A Practical Approach to Quality Control
Rowland H Caplen
Caplen lurks on every quality professional’s bookshelf. At first glance, it’s difficult to see why. The book is unassuming, small, slightly too thick for its size. The cover is white and shows up every sign of oil, lubricant, ink or strawberry jam it comes into contact with. Although it’s been reprinted fourteen times since, the fifth edition dates from 1988 and, despite the author’s doing his best to insert the politically correct him or her alternatives, his feeling seems to be that men do quality and girls (not even women) use typewriters. Yes, in 1988, or whatever edition this passage on the necessity for satisfactory equipment dates from, Caplen writes that “every typist in the company does not need the most expensive, brand new electric typewriter a typewriter of quite modest quality may be adequate for the job”. And Caplen spends more space on quality circles – ten pages – than perhaps they merit. Seriously though, Caplen is a child of his time, who believes that the responsibility for quality resides more with the inspector than the operator. “The operator should be encouraged to regard the inspector as a friend” he writes, adding “who [the inspector] assists him in the tasks of keeping defective work to a minimum”. It’s a selling point on the cover that the entire syllabus of the City and Guilds 743 is included: I’m not sure if the reader will find this as useful, since C∓G 743 has been superseded, even its successor has been superseded.
Against all that, though, is Caplen’s kind, but firm and logical approach to quality control. He takes the reader by the hand and liberally scatters empowerment phrases by which “we” specify any two points on “our” graph or “we” plot an activity frequency distribution curve. There’s examples and diagrams at every step of the way and most chapters end with a few sample exam questions (but not, alas, model answers, apart from brief numeric data) with an estimation of the maximum number of marks which could be achieved.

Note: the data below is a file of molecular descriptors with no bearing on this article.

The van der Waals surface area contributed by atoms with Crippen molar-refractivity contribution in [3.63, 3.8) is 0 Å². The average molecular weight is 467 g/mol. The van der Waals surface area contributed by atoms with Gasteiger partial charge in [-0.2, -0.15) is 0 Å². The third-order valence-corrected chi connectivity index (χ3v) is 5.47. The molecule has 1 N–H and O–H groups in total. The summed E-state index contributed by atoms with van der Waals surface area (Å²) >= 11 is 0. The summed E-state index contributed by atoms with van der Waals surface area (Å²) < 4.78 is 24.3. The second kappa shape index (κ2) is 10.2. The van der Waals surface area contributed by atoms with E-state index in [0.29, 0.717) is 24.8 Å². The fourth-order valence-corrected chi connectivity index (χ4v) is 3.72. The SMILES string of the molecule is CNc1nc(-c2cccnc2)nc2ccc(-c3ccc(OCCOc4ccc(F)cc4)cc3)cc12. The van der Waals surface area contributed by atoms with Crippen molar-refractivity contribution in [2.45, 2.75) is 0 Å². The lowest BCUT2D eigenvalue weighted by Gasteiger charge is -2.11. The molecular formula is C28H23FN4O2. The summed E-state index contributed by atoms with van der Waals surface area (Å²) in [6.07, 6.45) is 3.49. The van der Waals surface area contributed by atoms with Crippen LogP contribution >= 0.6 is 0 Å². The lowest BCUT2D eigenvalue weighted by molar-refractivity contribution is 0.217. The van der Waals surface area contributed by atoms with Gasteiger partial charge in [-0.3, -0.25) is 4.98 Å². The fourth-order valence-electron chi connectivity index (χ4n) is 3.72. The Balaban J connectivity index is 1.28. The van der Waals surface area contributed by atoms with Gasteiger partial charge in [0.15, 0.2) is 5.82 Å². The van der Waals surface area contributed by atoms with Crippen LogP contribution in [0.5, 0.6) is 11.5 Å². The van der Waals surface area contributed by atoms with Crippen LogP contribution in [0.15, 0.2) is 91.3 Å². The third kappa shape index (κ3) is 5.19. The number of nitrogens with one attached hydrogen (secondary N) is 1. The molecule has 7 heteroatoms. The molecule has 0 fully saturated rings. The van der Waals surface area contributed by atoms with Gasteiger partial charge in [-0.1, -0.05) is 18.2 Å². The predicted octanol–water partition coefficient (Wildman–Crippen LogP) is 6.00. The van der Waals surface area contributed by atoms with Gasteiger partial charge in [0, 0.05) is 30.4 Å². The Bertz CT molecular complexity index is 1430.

Caplen doesn’t say anything original in his chapter on frequency distribution curves, but he takes it so slowly and gradually that the standard deviation calculations come, almost, as a pleasant surprise. Control charts are dealt with in some detail, always with practical down to earth examples and then the book gently starts settling down to the design and implementation of quality systems. There’s a brief, but useful, chapter of design of control charts. The information is hard copy paper-based, but not redundant for those who prefer electronic control charts (isn’t that everyone?) And, finally, there’s a brief canter round design of experiments.
When I started studying quality, my team leader produced her battered copy of Caplen for me. I didn’t appreciate it (or even read it) and kept it wrapped up in my desk drawer until I could return it with thanks after a decent interval. As soon as statistics entered the picture, so did Caplen. The book was sitting patiently in the bookshop, obviously aware that there were so many other flashier books available. But after I flicked through it, Caplen ended up in my own bookshelf and it’s been a faithful reference book since. Yes, I understand Caplen’s limitations – there’s no mention of lean manufacturing or six sigma or even (which rather surprised me) continuous improvement. But for good, plain, basic quality assurance, you’ve got to look very hard to find a better introductory text than Caplen.
© Fell Services Ltd., 2004